The human body has to main the internal temperature at a relatively constant rate to sustain life. This ideal temperature for the body is approximately 37ºC (100.4ºF) but can be as low as 36ºC (97ºF) for adults. Any temperature from 38ºC (100.5ºF) and higher is considered to be a temperature. On the other extreme is hypothermia.
How low body temperature is hypothermia?
When you body temperature falls below 35ºC (95ºF) then this is considered to be hypothermia. It can be classified as mild or severe. Mild hypothermia is a temperature between 35ºC (95ºF) and 32ºC (89.6ºF). Severe hypothermia is a body temperature below 32ºC (89.6ºF).However, the first signs and symptoms of hypothermia becomes evident once the body temperature drops below 36.5ºC (97.7ºF).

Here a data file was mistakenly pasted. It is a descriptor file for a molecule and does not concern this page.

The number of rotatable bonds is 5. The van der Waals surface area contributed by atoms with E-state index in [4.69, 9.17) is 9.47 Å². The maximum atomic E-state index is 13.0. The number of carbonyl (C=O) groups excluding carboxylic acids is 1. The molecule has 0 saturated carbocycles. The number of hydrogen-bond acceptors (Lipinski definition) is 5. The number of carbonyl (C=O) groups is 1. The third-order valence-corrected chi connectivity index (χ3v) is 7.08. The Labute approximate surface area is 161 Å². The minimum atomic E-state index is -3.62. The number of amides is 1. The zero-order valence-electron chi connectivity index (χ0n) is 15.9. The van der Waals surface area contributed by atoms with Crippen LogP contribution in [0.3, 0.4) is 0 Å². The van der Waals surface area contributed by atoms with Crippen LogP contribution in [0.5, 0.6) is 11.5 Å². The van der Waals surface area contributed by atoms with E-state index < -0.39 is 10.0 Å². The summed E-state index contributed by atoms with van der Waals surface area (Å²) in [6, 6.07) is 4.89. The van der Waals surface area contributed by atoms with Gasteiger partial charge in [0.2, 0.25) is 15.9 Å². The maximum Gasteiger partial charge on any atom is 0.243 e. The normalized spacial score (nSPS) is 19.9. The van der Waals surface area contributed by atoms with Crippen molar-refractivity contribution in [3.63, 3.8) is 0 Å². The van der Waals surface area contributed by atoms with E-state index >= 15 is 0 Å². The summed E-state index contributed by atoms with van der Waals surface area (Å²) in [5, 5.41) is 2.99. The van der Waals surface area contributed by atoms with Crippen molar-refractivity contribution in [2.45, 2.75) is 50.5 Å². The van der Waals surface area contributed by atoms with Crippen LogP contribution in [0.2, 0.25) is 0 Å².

The body temperature is maintained by several factors that are regulated by a part of the brain known as the hypothalamus. If the body temperature rises too high, then the hypothalamus initiates cooling mechisms. Blood vessels on the skin surface widen so that heat can be passed out from the blood into the environment. Sweat is released on the skin surface to help cool down the body.
When the body temperature drops too low then the hypothalamus has to find ways too warm the body. This is done by increasing metabolic activity so that more heat is generated by the body. For example, shivering is an event where muscles contract repeatedly and rapidly to increase heat generation. The superficial blood vessels narrow to minimize heat loss from the body into the environment.
It is therefore important to understand that the temperature of the skin surface is not the same as the temperature within the body (core temperature). Hypothermia is where the core temperature drops to lower than normal levels. This may be reflected by the skin temperature which feels cold. However, the surface temperature can record low despite the core temperature being normal.
Read more on hypothermia.
How To Spot Hypothermia